Initial transpiration and growth of native hardwood seedlings planted on steep reclaimed minesites
Klobucar, A., Aubuchon, E., J. A. Franklin, and D. S. Buckley.  2011.  National Meeting of the American Society of Mining and Reclamation, Bismarck, ND Reclamation: Sciences Leading to Success June 11 - 16, 2011. R.I. Barnhisel (Ed.) Published by ASMR, 3134 Montavesta Rd., Lexington, KY 40502.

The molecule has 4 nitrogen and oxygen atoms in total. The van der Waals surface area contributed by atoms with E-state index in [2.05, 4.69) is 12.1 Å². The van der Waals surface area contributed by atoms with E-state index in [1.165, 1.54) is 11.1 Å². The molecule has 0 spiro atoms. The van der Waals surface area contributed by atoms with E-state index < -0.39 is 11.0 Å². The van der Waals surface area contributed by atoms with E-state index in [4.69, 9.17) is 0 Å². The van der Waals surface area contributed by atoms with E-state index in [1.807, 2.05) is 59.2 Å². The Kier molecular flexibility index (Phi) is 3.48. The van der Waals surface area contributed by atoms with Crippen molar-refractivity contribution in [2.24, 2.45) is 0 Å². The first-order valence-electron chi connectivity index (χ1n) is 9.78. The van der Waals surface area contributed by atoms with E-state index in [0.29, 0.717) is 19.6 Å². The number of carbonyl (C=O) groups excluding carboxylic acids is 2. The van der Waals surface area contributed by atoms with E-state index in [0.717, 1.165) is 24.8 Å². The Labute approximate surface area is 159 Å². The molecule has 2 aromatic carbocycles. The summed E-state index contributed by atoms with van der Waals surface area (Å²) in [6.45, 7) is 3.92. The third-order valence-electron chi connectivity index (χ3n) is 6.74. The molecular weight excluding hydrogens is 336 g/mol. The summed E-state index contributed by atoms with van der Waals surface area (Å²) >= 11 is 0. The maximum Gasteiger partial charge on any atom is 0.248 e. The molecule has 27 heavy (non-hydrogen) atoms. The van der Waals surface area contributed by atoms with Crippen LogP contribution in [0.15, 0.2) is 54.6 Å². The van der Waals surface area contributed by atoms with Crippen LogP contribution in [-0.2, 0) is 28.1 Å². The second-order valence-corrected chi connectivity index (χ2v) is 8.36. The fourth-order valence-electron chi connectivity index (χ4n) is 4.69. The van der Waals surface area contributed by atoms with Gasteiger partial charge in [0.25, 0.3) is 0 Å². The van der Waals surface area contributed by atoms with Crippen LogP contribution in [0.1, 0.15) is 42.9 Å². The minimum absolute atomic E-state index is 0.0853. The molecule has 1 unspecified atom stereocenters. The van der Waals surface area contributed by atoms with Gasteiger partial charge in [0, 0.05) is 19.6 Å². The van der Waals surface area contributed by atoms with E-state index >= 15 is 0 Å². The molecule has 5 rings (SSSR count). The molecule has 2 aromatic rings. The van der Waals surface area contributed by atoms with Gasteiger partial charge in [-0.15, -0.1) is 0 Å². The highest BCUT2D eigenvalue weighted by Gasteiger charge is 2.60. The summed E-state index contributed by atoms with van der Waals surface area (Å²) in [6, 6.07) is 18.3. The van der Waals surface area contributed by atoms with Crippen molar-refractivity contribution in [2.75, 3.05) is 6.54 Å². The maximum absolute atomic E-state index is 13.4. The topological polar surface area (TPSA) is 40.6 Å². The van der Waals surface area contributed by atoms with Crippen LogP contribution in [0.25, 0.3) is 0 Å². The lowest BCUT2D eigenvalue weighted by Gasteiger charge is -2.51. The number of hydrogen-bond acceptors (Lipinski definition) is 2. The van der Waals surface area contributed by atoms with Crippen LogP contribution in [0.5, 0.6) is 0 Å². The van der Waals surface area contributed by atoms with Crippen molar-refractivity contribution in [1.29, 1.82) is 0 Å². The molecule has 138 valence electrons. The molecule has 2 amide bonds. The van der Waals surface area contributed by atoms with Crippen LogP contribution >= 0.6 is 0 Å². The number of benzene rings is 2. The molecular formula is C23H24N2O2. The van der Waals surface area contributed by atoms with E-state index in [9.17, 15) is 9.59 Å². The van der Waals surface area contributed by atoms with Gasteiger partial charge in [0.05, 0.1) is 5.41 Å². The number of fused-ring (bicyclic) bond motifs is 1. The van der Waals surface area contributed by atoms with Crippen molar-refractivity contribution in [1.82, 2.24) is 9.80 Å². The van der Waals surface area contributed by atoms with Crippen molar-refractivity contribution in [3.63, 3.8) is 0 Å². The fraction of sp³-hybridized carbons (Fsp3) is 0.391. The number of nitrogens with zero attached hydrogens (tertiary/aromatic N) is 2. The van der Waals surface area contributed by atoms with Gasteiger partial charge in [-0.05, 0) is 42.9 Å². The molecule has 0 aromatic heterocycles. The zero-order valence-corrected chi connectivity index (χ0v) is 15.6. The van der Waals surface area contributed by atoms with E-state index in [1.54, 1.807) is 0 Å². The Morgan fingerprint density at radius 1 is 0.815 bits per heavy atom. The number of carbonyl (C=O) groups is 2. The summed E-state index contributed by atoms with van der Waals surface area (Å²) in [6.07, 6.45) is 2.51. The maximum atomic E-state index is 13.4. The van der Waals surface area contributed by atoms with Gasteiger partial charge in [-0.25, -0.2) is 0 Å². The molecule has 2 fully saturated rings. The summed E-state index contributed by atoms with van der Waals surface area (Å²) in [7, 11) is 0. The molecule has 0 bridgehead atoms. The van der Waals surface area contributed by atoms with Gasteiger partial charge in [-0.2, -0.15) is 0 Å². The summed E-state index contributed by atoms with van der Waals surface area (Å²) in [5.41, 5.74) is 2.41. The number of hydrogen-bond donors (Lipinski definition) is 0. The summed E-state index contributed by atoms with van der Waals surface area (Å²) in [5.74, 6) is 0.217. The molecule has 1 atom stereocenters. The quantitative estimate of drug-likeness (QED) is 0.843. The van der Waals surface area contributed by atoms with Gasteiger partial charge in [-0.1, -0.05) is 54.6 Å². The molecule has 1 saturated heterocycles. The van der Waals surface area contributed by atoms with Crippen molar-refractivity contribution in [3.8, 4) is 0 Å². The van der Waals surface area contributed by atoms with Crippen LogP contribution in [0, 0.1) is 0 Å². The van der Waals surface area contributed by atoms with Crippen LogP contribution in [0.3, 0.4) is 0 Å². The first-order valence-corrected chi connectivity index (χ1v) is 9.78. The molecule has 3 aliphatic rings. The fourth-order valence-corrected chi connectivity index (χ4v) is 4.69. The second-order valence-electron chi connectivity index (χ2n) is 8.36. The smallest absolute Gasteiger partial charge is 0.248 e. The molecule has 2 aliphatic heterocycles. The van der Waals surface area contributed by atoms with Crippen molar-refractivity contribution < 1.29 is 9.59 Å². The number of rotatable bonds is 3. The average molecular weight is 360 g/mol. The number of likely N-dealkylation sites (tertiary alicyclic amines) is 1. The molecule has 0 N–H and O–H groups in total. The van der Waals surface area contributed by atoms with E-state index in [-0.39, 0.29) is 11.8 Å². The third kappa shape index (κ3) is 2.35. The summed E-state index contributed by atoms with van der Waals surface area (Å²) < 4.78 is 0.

Interactions between herbaceous groundcover and tree species planted on steep slopes of coal mine sites can be complex. Planted groundcovers can compete strongly for resources, hindering the growth of tree seedlings. Northern red oak, shagbark hickory, black cherry, and American chestnut were planted within four different groundcover treatments (alfalfa, switchgrass, goldenrod, and bare ground) on three different reclaimed sites in eastern Tennessee. Transpiration and growth of tree seedlings and soil moisture measurements were taken to document and explain tree performance, and to investigate the degree of competition between the different groundcover and tree species. Tree seedling growth performance did not differ between groundcover treatments during the first growing season. Additional first-year results suggest that slope position had a significant effect on transpiration of shagbark hickory in July (p=0.0036) and on transpiration in American chestnut seedlings in September (p<0.0001). Soil moisture at 15 cm below the surface had a weak linear relationship with July transpiration in black cherry (p=0.0385). It was also found that shagbark hickory height growth (p=0.0207), northern red oak height growth (p=0.0081), and northern red oak root collar diameter growth (p=0.0105) had linear relationships with September transpiration measurements.